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It is not dogma that is meant to be taken on faith.

There are things you will, eventually, have to take on faith.  The act of taking refuge - the most important action a Buddhist can make - in one such example.  As you study, you will find many references to faith and what that means on the Path.  It's not a bad thing.


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It's a shame there aren't any more suttras on interpretation etc

Why?  That's what we have our own intelligence and our teachers for.

Offline Arkena

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Re: Kalama sutra
« Reply #6 on: November 09, 2018, 01:43:35 pm »

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It is not dogma that is meant to be taken on faith.

There are things you will, eventually, have to take on faith.  The act of taking refuge - the most important action a Buddhist can make - in one such example.  As you study, you will find many references to faith and what that means on the Path.  It's not a bad thing.


Faith can help us, like faith in something we dont understand having value, that we put aside until we can understand it. Faith that a doctor can save us. Or faith in the value of the buddhas teachings when we have no clue what they mean or how they can help us.

Taking things said in sutras on faith and just believing them because the buddha said them is definitely advised against in the KS and a naive thing to do, i think faith has its place within its proper context.

Believing things in the sutras or because a teacher has said them without "testing" the words is definitely not the thing to do or wise...which is what i am trying to address, faith in its wrong context...not faith in general which is too broad a thing to analyse.

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So, as I said, Kalamas: 'Don't go by reports, by legends, by traditions, by scripture

My understanding of why this is the case is because truth cannot be imparted by words it can only be pointed at. So without testing them how do you know you have understood the truth behind the words? How do you not know you have simply interpreted them wrongly thinking you have understood them. Testing and enquiry into what the buddha says is like the fire in the furnace that burns away all the impurities of ignorance.

Do you see what i mean about faith in its wrong context meaning taking the buddhas words and just believing in them cause he said them. This would be to treat the dharma like dogma...dharma points to reality...dogma does not.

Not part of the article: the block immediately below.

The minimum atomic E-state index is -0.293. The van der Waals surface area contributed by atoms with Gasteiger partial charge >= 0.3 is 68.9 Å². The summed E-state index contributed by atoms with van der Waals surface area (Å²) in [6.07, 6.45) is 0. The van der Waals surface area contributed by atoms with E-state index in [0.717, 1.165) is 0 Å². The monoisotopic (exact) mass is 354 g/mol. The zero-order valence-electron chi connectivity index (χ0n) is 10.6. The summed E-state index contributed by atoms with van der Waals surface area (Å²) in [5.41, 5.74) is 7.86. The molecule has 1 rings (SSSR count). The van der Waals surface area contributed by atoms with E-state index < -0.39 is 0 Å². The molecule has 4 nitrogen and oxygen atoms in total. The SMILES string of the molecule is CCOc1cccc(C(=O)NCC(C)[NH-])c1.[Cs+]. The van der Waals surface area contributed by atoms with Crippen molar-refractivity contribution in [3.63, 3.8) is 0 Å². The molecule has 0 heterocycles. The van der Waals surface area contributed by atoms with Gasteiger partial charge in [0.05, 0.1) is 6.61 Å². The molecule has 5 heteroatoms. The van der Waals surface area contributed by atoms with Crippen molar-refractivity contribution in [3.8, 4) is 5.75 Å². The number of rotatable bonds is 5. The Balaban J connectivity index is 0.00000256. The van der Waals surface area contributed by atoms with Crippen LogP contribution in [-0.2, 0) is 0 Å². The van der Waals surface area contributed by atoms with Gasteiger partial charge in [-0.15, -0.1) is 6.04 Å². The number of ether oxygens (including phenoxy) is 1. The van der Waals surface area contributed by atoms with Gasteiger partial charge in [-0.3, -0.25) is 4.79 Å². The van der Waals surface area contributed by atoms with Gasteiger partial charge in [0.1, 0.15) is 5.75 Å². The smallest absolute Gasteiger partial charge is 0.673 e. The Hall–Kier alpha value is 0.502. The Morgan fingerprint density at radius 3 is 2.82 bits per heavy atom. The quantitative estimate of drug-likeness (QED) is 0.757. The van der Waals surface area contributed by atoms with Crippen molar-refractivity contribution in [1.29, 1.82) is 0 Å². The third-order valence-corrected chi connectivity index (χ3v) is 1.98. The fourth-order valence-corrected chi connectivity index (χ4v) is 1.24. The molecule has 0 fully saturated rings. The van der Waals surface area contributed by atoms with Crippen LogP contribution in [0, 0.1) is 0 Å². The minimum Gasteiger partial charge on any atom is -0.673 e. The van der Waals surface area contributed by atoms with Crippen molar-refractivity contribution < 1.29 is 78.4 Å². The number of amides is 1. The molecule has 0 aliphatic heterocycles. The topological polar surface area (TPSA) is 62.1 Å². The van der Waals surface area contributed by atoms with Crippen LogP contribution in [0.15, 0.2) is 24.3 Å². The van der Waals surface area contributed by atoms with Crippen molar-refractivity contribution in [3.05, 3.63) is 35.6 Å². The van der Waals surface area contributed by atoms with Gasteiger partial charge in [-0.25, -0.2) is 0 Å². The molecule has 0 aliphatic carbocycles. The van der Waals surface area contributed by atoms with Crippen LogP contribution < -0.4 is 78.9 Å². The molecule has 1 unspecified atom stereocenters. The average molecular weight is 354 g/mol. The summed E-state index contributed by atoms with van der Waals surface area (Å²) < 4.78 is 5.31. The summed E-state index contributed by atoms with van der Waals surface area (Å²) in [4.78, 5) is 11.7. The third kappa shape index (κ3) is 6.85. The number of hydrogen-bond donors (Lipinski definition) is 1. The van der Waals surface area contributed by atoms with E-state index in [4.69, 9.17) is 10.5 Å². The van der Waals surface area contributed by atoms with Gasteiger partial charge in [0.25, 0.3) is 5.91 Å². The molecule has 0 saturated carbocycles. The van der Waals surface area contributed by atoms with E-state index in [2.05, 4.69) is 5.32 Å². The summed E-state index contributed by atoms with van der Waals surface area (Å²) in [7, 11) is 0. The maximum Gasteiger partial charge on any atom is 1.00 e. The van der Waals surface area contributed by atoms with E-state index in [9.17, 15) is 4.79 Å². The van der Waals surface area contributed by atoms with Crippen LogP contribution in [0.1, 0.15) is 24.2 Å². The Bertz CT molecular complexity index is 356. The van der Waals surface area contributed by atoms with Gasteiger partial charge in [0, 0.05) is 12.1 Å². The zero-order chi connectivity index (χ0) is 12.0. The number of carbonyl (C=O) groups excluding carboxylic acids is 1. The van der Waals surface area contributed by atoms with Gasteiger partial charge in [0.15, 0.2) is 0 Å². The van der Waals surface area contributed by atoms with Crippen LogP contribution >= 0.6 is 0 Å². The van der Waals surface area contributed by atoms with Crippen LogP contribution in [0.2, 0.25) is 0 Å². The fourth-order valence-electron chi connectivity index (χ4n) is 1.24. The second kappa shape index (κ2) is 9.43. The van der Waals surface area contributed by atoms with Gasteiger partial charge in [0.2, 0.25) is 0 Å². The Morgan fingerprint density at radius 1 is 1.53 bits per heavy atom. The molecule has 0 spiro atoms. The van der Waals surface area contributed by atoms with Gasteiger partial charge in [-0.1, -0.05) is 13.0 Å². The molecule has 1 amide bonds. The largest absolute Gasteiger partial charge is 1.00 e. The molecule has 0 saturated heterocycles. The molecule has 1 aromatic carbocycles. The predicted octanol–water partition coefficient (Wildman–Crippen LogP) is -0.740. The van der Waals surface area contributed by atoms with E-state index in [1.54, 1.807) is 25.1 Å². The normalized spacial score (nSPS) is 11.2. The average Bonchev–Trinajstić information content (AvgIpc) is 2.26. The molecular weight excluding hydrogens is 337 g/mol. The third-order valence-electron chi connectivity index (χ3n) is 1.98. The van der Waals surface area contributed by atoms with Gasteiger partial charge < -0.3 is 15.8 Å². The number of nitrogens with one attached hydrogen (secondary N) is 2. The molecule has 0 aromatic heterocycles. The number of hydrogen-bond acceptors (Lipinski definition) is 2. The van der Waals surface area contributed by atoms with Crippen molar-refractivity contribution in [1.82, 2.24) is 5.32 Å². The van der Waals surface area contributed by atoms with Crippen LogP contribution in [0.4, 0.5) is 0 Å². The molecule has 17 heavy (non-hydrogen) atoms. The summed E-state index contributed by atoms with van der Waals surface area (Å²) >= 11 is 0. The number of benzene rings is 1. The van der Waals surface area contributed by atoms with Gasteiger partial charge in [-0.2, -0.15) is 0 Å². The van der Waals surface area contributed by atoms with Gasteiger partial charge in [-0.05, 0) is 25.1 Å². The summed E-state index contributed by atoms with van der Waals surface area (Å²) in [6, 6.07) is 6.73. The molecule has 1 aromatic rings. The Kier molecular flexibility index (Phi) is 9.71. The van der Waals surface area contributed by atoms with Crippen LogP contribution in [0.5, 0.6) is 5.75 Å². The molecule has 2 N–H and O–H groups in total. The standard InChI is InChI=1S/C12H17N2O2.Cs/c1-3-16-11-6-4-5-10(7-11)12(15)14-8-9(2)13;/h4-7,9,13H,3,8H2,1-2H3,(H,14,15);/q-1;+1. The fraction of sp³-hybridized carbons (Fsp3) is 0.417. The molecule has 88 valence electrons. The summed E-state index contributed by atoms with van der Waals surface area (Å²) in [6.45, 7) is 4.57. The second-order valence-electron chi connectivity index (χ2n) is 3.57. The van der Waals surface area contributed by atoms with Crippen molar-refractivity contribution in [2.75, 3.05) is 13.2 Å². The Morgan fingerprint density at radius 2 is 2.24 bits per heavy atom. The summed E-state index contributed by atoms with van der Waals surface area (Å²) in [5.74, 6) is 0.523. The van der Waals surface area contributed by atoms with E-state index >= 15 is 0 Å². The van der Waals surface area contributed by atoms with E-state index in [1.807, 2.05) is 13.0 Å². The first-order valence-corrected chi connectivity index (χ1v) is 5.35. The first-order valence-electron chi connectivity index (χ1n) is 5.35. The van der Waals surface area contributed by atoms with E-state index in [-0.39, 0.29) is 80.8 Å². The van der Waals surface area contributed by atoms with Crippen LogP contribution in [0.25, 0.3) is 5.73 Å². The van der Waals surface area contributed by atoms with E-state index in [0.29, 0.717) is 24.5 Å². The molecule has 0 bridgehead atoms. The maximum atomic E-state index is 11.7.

Offline Chaz

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Re: Kalama sutra
« Reply #7 on: November 09, 2018, 02:58:51 pm »

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It is not dogma that is meant to be taken on faith.

There are things you will, eventually, have to take on faith.  The act of taking refuge - the most important action a Buddhist can make - in one such example.  As you study, you will find many references to faith and what that means on the Path.  It's not a bad thing.


Faith can help us, like faith in something we dont understand having value, that we put aside until we can understand it. Faith that a doctor can save us. Or faith in the value of the buddhas teachings when we have no clue what they mean or how they can help us.

Taking things said in sutras on faith and just believing them because the buddha said them is definitely advised against in the KS and a naive thing to do, i think faith has its place within its proper context.

Perhaps, but still, even if you take the Buddha's advice regarding the evaluation of a teaching, we must admit that there is a certain level of subjectivity involved there.

You have to take things with a certain amount of faith and let go of the need for certainty.

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Believing things in the sutras or because a teacher has said them without "testing" the words is definitely not the thing to do or wise...which is what i am trying to address, faith in its wrong context...not faith in general which is too broad a thing to analyse.

Sure, you should test them and the Buddha has provided a path to that understanding.